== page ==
A runabout is reborn as better-than-new classic
He can see it already â€” a Chris Craft pennant flapping at the bow, an American flag waving at the stern, glossy varnish and polished chrome gleaming in the sun as the boat planes across the water accompanied by the rumble of its 120-horsepower inboard engine.
Nick Janous, 24, of the Town of Port Washington, is about a month away from realizing his dream of cruising on inland lakes in his restored 17-foot Chris Craft, a 1956 vintage mahogany runabout aficionados call a woody.
Since he bought the boat last summer from a man in Fitchburg who planned to restore it but never did, Janous has spent almost all his free time working on the boat with his father David.
Janous, a civil engineer for Aquarius Technology in Port Washington and a Port High graduate, said the idea of restoring a classic boat began percolating while he was on the rowing team at the University of Wisconsin-Madison. Spending so much time on the water with the UW crew, he saw many beautiful wooden boats that had been restored to their former glory.
â€śThereâ€™s something about those old wood boats,â€ť Janous said. â€śYou donâ€™t see that kind of beauty in new boats.â€ť
When he bought the Chris Craft for $2,000, â€śit was in really bad shape,â€ť he said. â€śWe replaced 90% of the wood.â€ť
The craft, he said, is actually in better shape now than when it was built. In the 1950s, wood boards that swelled to close gaps were susceptible to rot. Janous encased the bottom planks with six layers of waterproof epoxy that acts as a glue and seals the bottom of the boat so it wonâ€™t rot.
The 120-horsepower engine was rebuilt by a mechanic in Illinois and painted aqua with black wire casings, just like when it came from the factory.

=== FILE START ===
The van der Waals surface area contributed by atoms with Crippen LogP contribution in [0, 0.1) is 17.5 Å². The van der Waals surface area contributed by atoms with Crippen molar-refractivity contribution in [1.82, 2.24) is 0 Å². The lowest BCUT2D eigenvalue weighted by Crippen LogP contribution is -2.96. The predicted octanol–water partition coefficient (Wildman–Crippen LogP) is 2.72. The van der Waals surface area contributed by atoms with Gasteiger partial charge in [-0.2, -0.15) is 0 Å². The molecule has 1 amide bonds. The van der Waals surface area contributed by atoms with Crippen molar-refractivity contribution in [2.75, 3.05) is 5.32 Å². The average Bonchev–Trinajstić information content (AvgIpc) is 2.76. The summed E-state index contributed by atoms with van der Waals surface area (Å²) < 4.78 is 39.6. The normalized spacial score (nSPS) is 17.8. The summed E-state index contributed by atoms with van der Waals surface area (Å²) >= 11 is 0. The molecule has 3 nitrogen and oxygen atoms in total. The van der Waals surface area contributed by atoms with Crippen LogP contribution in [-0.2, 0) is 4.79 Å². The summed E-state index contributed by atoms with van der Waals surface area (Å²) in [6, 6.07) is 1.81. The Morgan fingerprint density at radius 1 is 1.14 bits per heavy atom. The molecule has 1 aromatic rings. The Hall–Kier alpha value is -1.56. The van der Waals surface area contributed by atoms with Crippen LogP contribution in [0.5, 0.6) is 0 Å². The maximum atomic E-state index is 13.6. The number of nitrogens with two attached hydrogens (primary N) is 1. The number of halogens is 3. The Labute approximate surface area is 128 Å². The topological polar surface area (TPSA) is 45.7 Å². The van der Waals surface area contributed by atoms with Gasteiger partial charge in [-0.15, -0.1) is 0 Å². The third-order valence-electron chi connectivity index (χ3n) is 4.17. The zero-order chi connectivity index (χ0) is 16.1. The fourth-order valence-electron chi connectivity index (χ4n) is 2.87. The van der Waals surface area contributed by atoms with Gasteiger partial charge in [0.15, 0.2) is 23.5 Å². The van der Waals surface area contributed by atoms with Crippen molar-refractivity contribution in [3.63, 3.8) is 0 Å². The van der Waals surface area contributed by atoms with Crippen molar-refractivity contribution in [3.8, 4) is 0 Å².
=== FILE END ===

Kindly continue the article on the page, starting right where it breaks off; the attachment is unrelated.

Janous said the Chris Craft is known for the sound of its engine. â€śThere is no muffler. It has a rumble to it, a great sound,â€ť he said. â€śYou know exactly what it is when you hear it.â€ť
In his research, Janous discovered the website www.chriscraft.org and connected with woody buffs who were more than willing to help with problems he encountered.
â€śSome even volunteered to come and help,â€ť he said.
He didnâ€™t take them up on those offers, but he did rely on their expertise.
Although Janous and his father, who is an architect, had done woodworking projects together since Nick was a boy, neither had built a boat before.
â€śI had to learn quite a few new skills, like bending wood and learning to fit boards on curved surfaces. That was really difficult,â€ť Janous said. â€śIt took a lot of research.â€ť
The vessel is constructed entirely of Philippine mahogany. Janous saved the scraps from each board. He numbered each one. When they made pegs to hold the boards in place, they used the same board so the grains matched. The pegs are virtually invisible.
The white pinstripes are just as they were originally.
The boat gleams with eight coats of varnish. Next year, Janous will add another five or six coats.
â€śAfter that, it will look like a piece of glass,â€ť he said. â€śEvery step has been so much fun because every step it gets prettier and prettier.â€ť
Janous is working on the interior chrome work and wiring. The steering wheel and windshield have to be installed and exterior chrome added.
The seats are being covered in red Naugahyde to look original.
Janous is on a cycling team in Cedarburg and a triathlon team. Both teams practice two to three times a week. After those workouts is when he usually works on the boat, often until 11 p.m.
The restored boatâ€™s maiden voyage will be on Random Lake to make sure everything is OK.
Then Janous will take the Chris Craft to the family cottage on Tuttle Lake near Neshkoro for a christening party. Thatâ€™s where he plans to do most of his boating.
Janous said his next project will be to buy a house, either a farmhouse or a historic building he can restore.
Image Information: After almost a year of painstaking woodworking, Nick Janous is about to launch his gorgeously restored 1956 Chris Craft runabout.